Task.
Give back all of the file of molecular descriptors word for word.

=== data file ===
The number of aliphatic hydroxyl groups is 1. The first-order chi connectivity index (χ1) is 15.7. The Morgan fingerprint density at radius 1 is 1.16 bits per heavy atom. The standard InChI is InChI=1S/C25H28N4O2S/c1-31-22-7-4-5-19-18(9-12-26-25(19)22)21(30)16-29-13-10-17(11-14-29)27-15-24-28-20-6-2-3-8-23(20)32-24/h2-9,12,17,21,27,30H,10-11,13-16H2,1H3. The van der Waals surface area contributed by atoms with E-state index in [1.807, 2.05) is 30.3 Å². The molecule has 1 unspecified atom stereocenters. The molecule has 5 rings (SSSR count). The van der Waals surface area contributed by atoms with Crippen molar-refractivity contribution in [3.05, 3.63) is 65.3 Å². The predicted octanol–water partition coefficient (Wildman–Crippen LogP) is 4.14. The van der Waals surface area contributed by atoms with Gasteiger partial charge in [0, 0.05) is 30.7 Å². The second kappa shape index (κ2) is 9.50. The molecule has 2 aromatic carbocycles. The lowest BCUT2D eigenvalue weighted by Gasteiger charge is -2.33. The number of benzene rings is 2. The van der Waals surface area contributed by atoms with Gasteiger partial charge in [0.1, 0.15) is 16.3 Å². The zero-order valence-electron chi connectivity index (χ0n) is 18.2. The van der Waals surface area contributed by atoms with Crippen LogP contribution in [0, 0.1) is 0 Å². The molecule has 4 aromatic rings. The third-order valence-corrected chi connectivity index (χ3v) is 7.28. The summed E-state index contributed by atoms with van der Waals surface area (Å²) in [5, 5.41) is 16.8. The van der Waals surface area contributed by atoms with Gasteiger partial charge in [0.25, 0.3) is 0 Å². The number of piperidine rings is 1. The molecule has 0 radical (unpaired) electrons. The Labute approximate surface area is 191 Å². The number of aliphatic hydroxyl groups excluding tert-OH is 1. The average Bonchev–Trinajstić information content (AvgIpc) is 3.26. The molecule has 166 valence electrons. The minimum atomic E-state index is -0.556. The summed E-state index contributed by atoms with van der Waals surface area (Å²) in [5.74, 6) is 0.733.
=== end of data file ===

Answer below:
The number of aliphatic hydroxyl groups is 1. The first-order chi connectivity index (χ1) is 15.7. The Morgan fingerprint density at radius 1 is 1.16 bits per heavy atom. The standard InChI is InChI=1S/C25H28N4O2S/c1-31-22-7-4-5-19-18(9-12-26-25(19)22)21(30)16-29-13-10-17(11-14-29)27-15-24-28-20-6-2-3-8-23(20)32-24/h2-9,12,17,21,27,30H,10-11,13-16H2,1H3. The van der Waals surface area contributed by atoms with E-state index in [1.807, 2.05) is 30.3 Å². The molecule has 1 unspecified atom stereocenters. The molecule has 5 rings (SSSR count). The van der Waals surface area contributed by atoms with Crippen molar-refractivity contribution in [3.05, 3.63) is 65.3 Å². The predicted octanol–water partition coefficient (Wildman–Crippen LogP) is 4.14. The van der Waals surface area contributed by atoms with Gasteiger partial charge in [0, 0.05) is 30.7 Å². The second kappa shape index (κ2) is 9.50. The molecule has 2 aromatic carbocycles. The lowest BCUT2D eigenvalue weighted by Gasteiger charge is -2.33. The number of benzene rings is 2. The van der Waals surface area contributed by atoms with Gasteiger partial charge in [0.1, 0.15) is 16.3 Å². The zero-order valence-electron chi connectivity index (χ0n) is 18.2. The van der Waals surface area contributed by atoms with Crippen LogP contribution in [0, 0.1) is 0 Å². The molecule has 4 aromatic rings. The third-order valence-corrected chi connectivity index (χ3v) is 7.28. The summed E-state index contributed by atoms with van der Waals surface area (Å²) in [5, 5.41) is 16.8. The van der Waals surface area contributed by atoms with Gasteiger partial charge in [0.25, 0.3) is 0 Å². The number of piperidine rings is 1. The molecule has 0 radical (unpaired) electrons. The Labute approximate surface area is 191 Å². The number of aliphatic hydroxyl groups excluding tert-OH is 1. The average Bonchev–Trinajstić information content (AvgIpc) is 3.26. The molecule has 166 valence electrons. The minimum atomic E-state index is -0.556. The summed E-state index contributed by atoms with van der Waals surface area (Å²) in [5.74, 6) is 0.733.